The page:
end-of-life

Pod people: Talking scare quotes, red flags and other 'controversial' tools of religion journalism

Pod people: Talking scare quotes, red flags and other 'controversial' tools of religion journalism

Got style?

In a couple of recent posts, I've delved into the nitty-gritty of religion news writing.

In one post, I focused on the specific language used in a USA Today story on Republican presidential candidate Mike Huckabee.

In another post, I tackled the subject of scare quotes — a term that is familiar to regular Get Religion readers.

On this week's episode of "Crossroads," the GetReligion podcast, host Todd Wilken and I discuss both those posts. Click here to tune in.

Besides addressing those posts, my interview with Wilken turns into a conversation about another recent post — this one on the use of the adjective "controversial" in journalism.

Trust me, it's fascinating stuff.

Please respect our Commenting Policy

Sensitive feature looks at caregivers' work with the dying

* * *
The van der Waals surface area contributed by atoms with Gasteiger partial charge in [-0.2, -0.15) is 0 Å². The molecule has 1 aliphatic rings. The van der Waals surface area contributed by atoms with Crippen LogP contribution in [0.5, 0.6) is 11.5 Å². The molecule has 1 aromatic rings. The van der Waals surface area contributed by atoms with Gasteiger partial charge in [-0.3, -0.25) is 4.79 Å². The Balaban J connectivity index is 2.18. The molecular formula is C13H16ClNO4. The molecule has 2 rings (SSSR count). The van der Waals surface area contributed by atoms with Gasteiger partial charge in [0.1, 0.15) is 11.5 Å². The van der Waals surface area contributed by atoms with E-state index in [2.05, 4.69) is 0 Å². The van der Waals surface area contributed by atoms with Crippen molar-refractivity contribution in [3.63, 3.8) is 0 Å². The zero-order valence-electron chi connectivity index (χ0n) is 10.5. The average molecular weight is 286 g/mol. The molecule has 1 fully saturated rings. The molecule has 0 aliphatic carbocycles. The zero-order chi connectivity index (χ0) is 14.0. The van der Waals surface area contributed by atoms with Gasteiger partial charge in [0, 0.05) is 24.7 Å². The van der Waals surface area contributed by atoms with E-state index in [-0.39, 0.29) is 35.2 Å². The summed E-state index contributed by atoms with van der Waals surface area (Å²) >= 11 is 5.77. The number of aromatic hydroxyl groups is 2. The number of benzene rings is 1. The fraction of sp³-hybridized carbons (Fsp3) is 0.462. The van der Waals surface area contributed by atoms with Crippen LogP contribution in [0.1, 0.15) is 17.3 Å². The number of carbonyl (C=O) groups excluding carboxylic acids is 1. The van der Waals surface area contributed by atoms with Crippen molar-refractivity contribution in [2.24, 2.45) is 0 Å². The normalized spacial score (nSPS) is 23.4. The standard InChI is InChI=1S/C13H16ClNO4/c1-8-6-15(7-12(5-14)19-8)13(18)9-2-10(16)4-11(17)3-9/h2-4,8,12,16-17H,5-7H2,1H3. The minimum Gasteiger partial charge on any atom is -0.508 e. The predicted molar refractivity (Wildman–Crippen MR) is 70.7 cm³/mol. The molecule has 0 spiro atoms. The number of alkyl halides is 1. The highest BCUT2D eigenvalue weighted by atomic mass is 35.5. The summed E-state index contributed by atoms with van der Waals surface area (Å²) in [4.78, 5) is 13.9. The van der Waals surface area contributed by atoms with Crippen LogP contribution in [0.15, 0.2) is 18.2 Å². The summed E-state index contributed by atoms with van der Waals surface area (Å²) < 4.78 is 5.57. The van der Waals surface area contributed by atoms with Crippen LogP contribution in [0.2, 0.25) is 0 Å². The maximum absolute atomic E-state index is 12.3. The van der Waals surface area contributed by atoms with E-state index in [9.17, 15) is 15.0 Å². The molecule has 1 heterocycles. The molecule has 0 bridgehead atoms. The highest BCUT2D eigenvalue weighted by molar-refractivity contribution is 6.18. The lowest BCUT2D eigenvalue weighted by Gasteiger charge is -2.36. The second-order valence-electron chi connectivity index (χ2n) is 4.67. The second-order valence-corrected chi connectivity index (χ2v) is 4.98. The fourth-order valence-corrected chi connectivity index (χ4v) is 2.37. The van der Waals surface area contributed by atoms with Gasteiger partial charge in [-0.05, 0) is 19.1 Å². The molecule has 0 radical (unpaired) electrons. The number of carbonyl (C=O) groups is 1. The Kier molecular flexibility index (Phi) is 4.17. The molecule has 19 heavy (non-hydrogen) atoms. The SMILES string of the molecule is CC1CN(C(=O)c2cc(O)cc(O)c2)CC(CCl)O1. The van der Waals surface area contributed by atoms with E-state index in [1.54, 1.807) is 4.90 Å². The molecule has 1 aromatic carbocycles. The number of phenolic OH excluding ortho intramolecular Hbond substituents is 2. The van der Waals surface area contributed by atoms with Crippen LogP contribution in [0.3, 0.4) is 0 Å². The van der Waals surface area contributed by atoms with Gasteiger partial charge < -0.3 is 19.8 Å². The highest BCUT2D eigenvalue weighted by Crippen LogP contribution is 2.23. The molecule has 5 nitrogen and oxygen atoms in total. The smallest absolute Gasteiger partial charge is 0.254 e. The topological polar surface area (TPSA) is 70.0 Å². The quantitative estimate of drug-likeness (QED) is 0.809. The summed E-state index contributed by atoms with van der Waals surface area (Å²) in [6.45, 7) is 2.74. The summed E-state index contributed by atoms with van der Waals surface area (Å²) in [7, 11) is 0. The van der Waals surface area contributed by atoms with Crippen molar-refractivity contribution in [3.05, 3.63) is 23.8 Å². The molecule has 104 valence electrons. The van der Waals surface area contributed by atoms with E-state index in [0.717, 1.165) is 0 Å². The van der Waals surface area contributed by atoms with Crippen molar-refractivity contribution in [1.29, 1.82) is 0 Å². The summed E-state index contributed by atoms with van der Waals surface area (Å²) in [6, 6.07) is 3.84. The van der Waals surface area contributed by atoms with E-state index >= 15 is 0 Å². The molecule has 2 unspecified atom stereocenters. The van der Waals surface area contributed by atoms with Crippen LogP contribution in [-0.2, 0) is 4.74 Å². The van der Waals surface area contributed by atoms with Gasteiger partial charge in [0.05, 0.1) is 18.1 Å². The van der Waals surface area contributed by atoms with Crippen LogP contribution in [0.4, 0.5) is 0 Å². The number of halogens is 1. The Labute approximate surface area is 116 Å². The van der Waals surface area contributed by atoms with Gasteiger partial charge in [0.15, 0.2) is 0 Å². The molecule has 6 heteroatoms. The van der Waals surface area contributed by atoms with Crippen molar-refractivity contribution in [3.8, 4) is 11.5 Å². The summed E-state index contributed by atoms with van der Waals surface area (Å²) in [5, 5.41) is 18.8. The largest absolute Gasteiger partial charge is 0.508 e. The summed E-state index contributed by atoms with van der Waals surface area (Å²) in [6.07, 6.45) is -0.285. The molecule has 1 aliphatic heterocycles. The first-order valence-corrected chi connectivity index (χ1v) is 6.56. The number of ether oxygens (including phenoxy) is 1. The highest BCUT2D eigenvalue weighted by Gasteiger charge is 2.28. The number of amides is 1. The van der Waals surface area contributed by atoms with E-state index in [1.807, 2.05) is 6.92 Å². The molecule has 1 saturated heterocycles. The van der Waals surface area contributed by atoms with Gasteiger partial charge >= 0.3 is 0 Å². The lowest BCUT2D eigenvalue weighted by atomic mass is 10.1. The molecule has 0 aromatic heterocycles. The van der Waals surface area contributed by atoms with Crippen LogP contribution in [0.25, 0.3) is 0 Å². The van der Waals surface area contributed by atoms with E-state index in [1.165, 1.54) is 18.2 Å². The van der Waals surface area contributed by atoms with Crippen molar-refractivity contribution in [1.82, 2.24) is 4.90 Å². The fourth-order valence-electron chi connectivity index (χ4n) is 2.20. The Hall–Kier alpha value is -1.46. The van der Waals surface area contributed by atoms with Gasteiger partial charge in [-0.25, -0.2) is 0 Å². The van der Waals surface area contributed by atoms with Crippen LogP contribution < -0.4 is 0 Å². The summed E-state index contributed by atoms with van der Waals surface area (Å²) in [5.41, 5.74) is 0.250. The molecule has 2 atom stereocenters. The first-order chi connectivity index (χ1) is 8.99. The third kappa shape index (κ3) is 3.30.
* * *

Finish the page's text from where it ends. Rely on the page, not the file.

Thank God, literally, that not all religion news stories are about terrorists or same-sex marriage or separation of church and state. They don’t all even snark at fundamentalism. Some stories just try to help us understand. And feel.

Stories like a Boston Globe feature on clergy who care for the dying.

Written by a Globe correspondent rather than a staff writer, the story is an old-fashioned feature. It asks spiritual caregivers who and what they encounter — types of people, their thoughts and feelings and challenges — and how the caregivers cope.

Please respect our Commenting Policy

Is adjunct academia indeed the devil's bargain?

All the necessary components were there: 83-year-old woman, beloved and career adjunct professor, cancer patient, devout and traditional Catholic, poor both in spirit and pocketbook, released unceremoniously from Duquesne University after 25 years of semester-to-semester service.

Please respect our Commenting Policy